Pablo is 40-years-old. He lives with his 10-year-old son Sebastián and his wife María. They live in Batey Nuevo, just a few streets away from Casa Santa Ana: home to NPH Dominican Republic.
The bateyes are infamous throughout the Dominican Republic, known for the poor living conditions and lack of employment that impact the residents of these communities. However, for Batey Nuevo, NPH Dominican Republic provides a strong lifeline. “A lot of what you see in my home is thanks to NPH,” says Pablo. “For my family and many others in Batey Nuevo, we don’t know what we would do without NPH’s support.”
The bateyes were originally communities that developed around sugar mills and plantations in mostly rural areas on some of the Spanish-speaking islands in the Caribbean. On the island of Hispaniola, home to both the Dominican Republic and Haiti, they hold great cultural significance. Since the early 1930s, Haitians have immigrated across the border looking for seasonal work during the sugar cane harvests, where they are given a room with few facilities and very poor living conditions, and then expected to work 12-14 hours for just US$5.00-a-day. There are 425 bateyes throughout the Dominican Republic, where approximately 200,000 people live. Away from the luxurious beach resorts of Punta Cana, this is part of the Dominican Republic that few tourists see.
Batey Nuevo is in the San Pedro de Macorís municipality, where quarter of all the Dominican bateyes are located. “It is very small, with just 200 people or less,” confirms Pablo. He says that many of the inhabitants live in a “critical and precarious way”, and guesses 95% live in poverty.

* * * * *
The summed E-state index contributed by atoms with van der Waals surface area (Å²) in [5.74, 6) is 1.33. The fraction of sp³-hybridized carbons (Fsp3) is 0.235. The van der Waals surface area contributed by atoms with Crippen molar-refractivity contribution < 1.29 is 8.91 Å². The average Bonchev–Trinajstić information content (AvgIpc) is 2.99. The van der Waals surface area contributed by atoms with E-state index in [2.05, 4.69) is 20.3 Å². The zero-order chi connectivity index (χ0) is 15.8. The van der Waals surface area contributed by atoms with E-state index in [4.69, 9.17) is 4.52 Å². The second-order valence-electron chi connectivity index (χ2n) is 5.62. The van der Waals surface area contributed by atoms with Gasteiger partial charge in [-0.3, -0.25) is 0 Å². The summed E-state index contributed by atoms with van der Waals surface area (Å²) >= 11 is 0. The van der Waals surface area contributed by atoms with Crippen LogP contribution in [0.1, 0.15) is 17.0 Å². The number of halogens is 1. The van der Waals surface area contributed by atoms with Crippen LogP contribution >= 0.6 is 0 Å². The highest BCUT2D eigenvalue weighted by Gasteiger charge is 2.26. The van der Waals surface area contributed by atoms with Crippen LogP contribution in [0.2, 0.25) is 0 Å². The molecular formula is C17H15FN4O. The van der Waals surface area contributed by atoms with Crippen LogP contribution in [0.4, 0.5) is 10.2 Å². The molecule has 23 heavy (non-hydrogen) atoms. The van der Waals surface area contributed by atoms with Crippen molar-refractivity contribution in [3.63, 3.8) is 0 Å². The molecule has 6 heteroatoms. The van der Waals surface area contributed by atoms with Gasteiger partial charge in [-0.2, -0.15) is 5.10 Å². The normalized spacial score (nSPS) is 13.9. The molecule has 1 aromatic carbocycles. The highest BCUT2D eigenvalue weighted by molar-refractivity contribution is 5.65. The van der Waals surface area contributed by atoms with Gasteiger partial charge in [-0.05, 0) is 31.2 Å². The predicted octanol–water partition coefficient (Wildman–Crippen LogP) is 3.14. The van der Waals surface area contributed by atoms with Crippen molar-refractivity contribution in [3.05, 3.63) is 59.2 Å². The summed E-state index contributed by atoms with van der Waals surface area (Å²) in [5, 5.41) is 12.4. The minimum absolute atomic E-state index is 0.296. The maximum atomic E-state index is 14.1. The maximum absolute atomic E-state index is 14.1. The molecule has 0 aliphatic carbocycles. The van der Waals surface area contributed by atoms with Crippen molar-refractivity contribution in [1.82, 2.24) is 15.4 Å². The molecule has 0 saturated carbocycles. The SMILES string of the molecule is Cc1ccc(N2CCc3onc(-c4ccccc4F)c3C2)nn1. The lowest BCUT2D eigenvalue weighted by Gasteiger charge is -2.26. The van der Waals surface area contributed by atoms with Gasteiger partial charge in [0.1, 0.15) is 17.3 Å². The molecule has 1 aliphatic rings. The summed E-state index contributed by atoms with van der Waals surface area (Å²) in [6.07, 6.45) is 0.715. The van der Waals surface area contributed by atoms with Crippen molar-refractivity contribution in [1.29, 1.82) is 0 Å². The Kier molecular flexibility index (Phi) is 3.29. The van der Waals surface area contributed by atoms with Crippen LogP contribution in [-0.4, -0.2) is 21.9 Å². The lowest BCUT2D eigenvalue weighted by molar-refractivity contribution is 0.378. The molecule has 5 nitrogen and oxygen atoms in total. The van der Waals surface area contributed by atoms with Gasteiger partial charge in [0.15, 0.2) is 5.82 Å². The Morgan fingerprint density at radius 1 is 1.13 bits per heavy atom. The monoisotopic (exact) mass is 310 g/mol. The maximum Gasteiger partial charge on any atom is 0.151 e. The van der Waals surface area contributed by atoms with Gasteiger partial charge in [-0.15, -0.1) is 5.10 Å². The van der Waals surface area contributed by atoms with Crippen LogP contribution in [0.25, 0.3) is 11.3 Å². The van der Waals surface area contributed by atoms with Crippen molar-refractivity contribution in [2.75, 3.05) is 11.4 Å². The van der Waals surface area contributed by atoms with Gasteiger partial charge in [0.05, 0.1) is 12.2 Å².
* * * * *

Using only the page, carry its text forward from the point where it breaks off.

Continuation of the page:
Previously, Pablo lived in the more remote batey of San Felipe, also located in San Pedro de Macorís, approximately 8.5 kilometers from Casa Santa Ana. He came to Batey Nuevo 15-years-ago to sell his paintings to the visitors and volunteers at Casa Santa Ana, while also take advantage of the community’s tranquil life.
“There is no danger here, and I mix safely with members of the community,” smiles Pablo. He says that the bateyes don’t have the best reputation throughout the country, but he believes this is due to prejudice against Haitians. “During my time here, I have only seen one violent crime where two people died. God rest their souls.”
Of the 10.8 million population Dominican population, recent census reports claim 1.1 million are Haitians or Dominicans of Haitian descent, many of which live in the bateyes and face discrimination on a daily basis, including being cut off from health support and access to clean water. Schooling is sometimes provided up to 4th grade for the worker’s children; after, they often travel to a secondary school outside the community, but usually they drop out to help with the harvests, leaving the children without a formal education. Many community members rely on informal work through the agriculture sector, which is difficult during low season. However, COVID-19 has brought even greater challenges in 2020.
“The quarantine stopped the informal work and we were confined to our homes,” laments Pablo.
This was also the case for those employed by NPH, which is an important source of employment for Batey Nuevo, including Pablo. “In my 15 years of living here, NPH has given me 13 years of work. I used to survive on small jobs, such as giving tours around the bateyes to the foreign visitors, explaining their history and how they relate to the sugar cane fields.”